CHICAGO—The disciplines of radiomics and genomics are being spliced for specialized tumor mapping that moves toward a less invasive, higher-tech supplement, and perhaps one day an alternative to biopsy, according to a molecular imaging symposium presented Dec. 2 at the Radiological Society of North America’s (RSNA) 99th annual meeting.
The newest radiogenomics applications correlate not just information about heterogeneity, but molecular imaging phenotypes based on a broad spectrum of genetic expressions clustered into “metagenes” associated with particular cancers. Certain metagenes are known to be associated with specific features. These features run the gamut of morphology, shape and texture. The goal is a fusion of complex imaging and genetic data that provides not just comprehensive staging of disease, but the possibility to predict patient outcomes. All told, it is a fragile endeavor, according to Olivier Gevaert, PhD, assistant professor of medicine and biomedical informatics research at Stanford University in Stanford, Calif.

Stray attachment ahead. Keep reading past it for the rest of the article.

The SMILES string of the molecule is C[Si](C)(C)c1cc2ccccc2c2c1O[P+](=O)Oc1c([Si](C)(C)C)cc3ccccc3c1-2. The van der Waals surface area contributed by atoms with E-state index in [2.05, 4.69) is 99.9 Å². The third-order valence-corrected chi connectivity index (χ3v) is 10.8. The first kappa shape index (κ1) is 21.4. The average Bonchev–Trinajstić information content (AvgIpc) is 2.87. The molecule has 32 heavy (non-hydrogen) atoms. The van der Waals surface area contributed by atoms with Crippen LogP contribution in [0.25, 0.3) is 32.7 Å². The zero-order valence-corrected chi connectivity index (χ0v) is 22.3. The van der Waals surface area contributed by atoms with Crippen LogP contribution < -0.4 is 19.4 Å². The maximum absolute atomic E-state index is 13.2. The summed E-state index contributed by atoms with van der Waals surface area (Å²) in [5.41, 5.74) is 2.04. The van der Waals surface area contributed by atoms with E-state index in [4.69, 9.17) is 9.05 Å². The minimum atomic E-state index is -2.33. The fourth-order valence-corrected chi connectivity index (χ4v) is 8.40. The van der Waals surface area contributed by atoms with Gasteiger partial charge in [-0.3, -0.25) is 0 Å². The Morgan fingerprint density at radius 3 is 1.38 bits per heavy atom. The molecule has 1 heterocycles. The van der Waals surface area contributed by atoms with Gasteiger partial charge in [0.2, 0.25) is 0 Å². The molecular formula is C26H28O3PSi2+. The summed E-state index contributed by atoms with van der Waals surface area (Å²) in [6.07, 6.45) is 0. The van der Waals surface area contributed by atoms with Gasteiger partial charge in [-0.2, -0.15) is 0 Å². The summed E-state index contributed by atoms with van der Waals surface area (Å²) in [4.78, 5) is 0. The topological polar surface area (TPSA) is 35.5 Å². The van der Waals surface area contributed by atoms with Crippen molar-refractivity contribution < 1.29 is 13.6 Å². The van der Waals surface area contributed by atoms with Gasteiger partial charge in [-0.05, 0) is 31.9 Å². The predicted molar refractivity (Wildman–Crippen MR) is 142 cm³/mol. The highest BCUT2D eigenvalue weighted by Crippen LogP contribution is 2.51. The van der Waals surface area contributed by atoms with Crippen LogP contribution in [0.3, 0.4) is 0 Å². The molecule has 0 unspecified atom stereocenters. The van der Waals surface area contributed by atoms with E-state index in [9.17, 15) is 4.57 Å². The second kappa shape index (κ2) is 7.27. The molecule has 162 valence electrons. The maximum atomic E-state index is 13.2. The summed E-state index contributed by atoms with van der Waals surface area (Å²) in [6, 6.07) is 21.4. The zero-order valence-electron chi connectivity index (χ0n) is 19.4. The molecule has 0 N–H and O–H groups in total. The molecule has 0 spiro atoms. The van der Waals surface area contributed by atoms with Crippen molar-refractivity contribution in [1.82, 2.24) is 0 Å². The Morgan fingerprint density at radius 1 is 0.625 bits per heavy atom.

“If you don’t get it right, you’re going to destroy clinical data,” he said.
For instance, features such as sharpness and axis are related to specific outcomes in patients. In the case of non-small cell lung cancer, a model created from 180 different features includes 26 individual tumor traits that are correlated with patient survival. This, in turn, provides a means of multivariate survival modeling, but it is still a work in progress. Molecular imaging is not yet at a stage where data gleaned from image phenotyping can replace the genetic data obtained from biopsy, but working in tandem, radiomics and genomics stand to provide a more complete clinical picture, according to Gevaert.